Shakespeare’s Everyday Legacy
Written by: Michelle M. Dowd
Michelle M. Dowd looks at how Shakespeare tackled the everyday issue at the time, and how that adds to his legacy today.
Beginning with the earliest commendatory poems that appeared in the opening pages of the First Folio of 1623, Shakespeare has been praised as the poet of nature, the playwright of intrinsic talent and artistic vision whose legacy is nothing less than poetic greatness itself. Certainly a large part of Shakespeare’s continued appeal lies in his literary artistry and poetic skill. But Shakespeare was also very much interested in the more everyday world of economics and domestic life, even though we tend not to think of these things as part of his “legacy” as a playwright.
Let’s take the example of inheritance. The transfer of money, goods, and family name from one generation to the next is not a particularly glamorous topic, and it might initially seem to be an unlikely subject for a play. But inheritance was not merely an abstract legal process in Shakespeare England; it was one of the most profound cultural and economic forces shaping the everyday lives of English families. In many ways, our popular perceptions of English culture are to this day bound up with questions of inheritance. As the recently concluded, enormously popular BBC television series Downton Abbey reminded us, restrictions on who could inherit the estate could have significant consequences for families (enter Lady Mary Crawley and all the drama that surrounded her marital prospects beginning in the show’s first episode). We tend to trace this kind of “inheritance drama” back to Jane Austen, and for good reason: not only did novels like Pride and Prejudice transform inheritance into compelling narrative, but at the time that Austen wrote in the early nineteenth century, inheritance practice were quite rigid, making them an obvious foil for the interpersonal relationships that mark her novels.
But in Shakespeare’s England, inheritance practices were much more fluid; many strict limitations on inheritance rights had not yet become law. What Shakespeare’s plays offer us, then, is a dramatic index of changing understandings about inheritance; his plays often depict the many things that could (and often did) go wrong with the system, a system in which (at least according to common law) the eldest male was supposed to inherit the family title and the entirety of the estate. Certainly we see such problems play out in the history plays and in tragedies such as King Lear, where royal succession is a hotly contested issue. But Shakespeare’s interest in inheritance goes well beyond English royalty. In late romances such as The Winter’s Tale, Pericles, and The Tempest, Shakespeare stages the challenges faced by families with only daughters. And he even shows how ideas about genealogy permeate the speech of lower-class characters: in the Induction of The Taming of the Shrew, Christopher Sly comically defends himself in his verbal fight with the Hostess’s by retelling his family tree.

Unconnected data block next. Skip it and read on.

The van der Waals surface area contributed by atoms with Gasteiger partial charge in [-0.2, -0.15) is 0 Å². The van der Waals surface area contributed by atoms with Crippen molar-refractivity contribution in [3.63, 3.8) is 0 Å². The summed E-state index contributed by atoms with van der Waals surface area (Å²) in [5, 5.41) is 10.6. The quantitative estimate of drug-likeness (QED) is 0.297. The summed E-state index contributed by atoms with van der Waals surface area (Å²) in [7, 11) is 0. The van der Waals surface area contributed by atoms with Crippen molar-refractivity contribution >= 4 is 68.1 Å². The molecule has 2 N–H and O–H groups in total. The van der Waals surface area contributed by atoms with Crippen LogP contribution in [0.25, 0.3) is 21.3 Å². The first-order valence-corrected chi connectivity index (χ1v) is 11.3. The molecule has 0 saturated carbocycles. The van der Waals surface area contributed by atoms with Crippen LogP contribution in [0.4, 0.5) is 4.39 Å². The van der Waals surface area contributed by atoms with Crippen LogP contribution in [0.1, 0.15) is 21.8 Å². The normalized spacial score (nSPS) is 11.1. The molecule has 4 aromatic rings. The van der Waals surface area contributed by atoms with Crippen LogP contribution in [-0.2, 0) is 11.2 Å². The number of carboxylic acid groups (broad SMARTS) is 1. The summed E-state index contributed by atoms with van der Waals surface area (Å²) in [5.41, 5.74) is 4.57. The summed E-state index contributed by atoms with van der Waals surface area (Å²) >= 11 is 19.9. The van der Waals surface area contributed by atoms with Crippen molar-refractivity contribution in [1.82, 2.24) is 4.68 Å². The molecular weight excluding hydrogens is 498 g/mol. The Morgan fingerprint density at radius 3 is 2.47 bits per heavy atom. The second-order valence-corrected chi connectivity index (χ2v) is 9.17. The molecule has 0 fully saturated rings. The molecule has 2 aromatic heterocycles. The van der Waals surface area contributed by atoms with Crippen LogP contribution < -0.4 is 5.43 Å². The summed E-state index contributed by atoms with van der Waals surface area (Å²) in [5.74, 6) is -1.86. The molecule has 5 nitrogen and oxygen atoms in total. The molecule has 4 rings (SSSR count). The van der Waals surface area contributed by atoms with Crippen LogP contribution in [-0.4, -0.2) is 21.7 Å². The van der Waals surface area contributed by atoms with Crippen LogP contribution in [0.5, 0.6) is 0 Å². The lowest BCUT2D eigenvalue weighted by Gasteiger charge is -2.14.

Such examples suggest that we might do well to continue to expand our understanding of Shakespeare’s legacy to consider the less-lofty subjects with which he engaged: the mundane world of daily life, work, money, and family squabbles. How might it change our appreciation of Shakespeare and his plays if we value his engagement with the everyday as a vital part of his artistic legacy?